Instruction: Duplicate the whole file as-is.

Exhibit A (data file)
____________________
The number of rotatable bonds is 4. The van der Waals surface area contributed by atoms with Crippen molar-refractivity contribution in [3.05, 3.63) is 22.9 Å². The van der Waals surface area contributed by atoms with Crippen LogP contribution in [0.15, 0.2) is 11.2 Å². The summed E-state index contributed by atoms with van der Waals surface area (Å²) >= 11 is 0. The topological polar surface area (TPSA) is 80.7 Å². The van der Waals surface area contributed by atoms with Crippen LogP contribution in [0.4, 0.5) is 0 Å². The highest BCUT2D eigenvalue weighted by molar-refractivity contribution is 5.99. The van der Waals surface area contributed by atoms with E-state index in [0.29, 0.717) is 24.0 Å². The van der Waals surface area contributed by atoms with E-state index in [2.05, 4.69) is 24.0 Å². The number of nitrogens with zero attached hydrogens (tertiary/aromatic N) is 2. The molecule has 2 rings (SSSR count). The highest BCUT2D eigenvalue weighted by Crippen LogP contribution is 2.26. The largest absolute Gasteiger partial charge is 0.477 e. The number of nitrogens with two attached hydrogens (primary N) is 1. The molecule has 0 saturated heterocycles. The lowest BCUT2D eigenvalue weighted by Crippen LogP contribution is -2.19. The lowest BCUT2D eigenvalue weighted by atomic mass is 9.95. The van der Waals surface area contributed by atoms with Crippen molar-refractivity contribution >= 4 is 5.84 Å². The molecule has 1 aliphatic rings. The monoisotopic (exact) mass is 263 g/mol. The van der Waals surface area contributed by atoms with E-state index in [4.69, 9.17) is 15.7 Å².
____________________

The number of rotatable bonds is 4. The van der Waals surface area contributed by atoms with Crippen molar-refractivity contribution in [3.05, 3.63) is 22.9 Å². The van der Waals surface area contributed by atoms with Crippen LogP contribution in [0.15, 0.2) is 11.2 Å². The summed E-state index contributed by atoms with van der Waals surface area (Å²) >= 11 is 0. The topological polar surface area (TPSA) is 80.7 Å². The van der Waals surface area contributed by atoms with Crippen LogP contribution in [0.4, 0.5) is 0 Å². The highest BCUT2D eigenvalue weighted by molar-refractivity contribution is 5.99. The van der Waals surface area contributed by atoms with E-state index in [0.29, 0.717) is 24.0 Å². The van der Waals surface area contributed by atoms with E-state index in [2.05, 4.69) is 24.0 Å². The number of nitrogens with zero attached hydrogens (tertiary/aromatic N) is 2. The molecule has 2 rings (SSSR count). The highest BCUT2D eigenvalue weighted by Crippen LogP contribution is 2.26. The largest absolute Gasteiger partial charge is 0.477 e. The number of nitrogens with two attached hydrogens (primary N) is 1. The molecule has 0 saturated heterocycles. The lowest BCUT2D eigenvalue weighted by Crippen LogP contribution is -2.19. The lowest BCUT2D eigenvalue weighted by atomic mass is 9.95. The van der Waals surface area contributed by atoms with Crippen molar-refractivity contribution >= 4 is 5.84 Å². The molecule has 1 aliphatic rings. The monoisotopic (exact) mass is 263 g/mol. The van der Waals surface area contributed by atoms with E-state index in [4.69, 9.17) is 15.7 Å².